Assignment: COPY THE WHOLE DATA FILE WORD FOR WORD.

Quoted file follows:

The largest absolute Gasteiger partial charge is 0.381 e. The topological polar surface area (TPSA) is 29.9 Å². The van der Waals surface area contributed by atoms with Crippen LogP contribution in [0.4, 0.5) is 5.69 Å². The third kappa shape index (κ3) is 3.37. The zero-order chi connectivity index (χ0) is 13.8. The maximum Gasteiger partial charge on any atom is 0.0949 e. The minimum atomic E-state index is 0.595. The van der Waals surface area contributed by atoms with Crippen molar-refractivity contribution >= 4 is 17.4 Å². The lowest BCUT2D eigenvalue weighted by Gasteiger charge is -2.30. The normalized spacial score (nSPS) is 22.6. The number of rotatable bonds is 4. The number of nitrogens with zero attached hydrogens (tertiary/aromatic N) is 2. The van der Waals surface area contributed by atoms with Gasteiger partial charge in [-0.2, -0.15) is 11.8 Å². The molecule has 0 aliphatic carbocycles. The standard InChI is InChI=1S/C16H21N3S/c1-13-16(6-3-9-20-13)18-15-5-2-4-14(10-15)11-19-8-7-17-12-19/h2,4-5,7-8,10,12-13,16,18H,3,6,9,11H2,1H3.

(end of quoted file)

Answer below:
The largest absolute Gasteiger partial charge is 0.381 e. The topological polar surface area (TPSA) is 29.9 Å². The van der Waals surface area contributed by atoms with Crippen LogP contribution in [0.4, 0.5) is 5.69 Å². The third kappa shape index (κ3) is 3.37. The zero-order chi connectivity index (χ0) is 13.8. The maximum Gasteiger partial charge on any atom is 0.0949 e. The minimum atomic E-state index is 0.595. The van der Waals surface area contributed by atoms with Crippen molar-refractivity contribution >= 4 is 17.4 Å². The lowest BCUT2D eigenvalue weighted by Gasteiger charge is -2.30. The normalized spacial score (nSPS) is 22.6. The number of rotatable bonds is 4. The number of nitrogens with zero attached hydrogens (tertiary/aromatic N) is 2. The van der Waals surface area contributed by atoms with Gasteiger partial charge in [-0.2, -0.15) is 11.8 Å². The molecule has 0 aliphatic carbocycles. The standard InChI is InChI=1S/C16H21N3S/c1-13-16(6-3-9-20-13)18-15-5-2-4-14(10-15)11-19-8-7-17-12-19/h2,4-5,7-8,10,12-13,16,18H,3,6,9,11H2,1H3.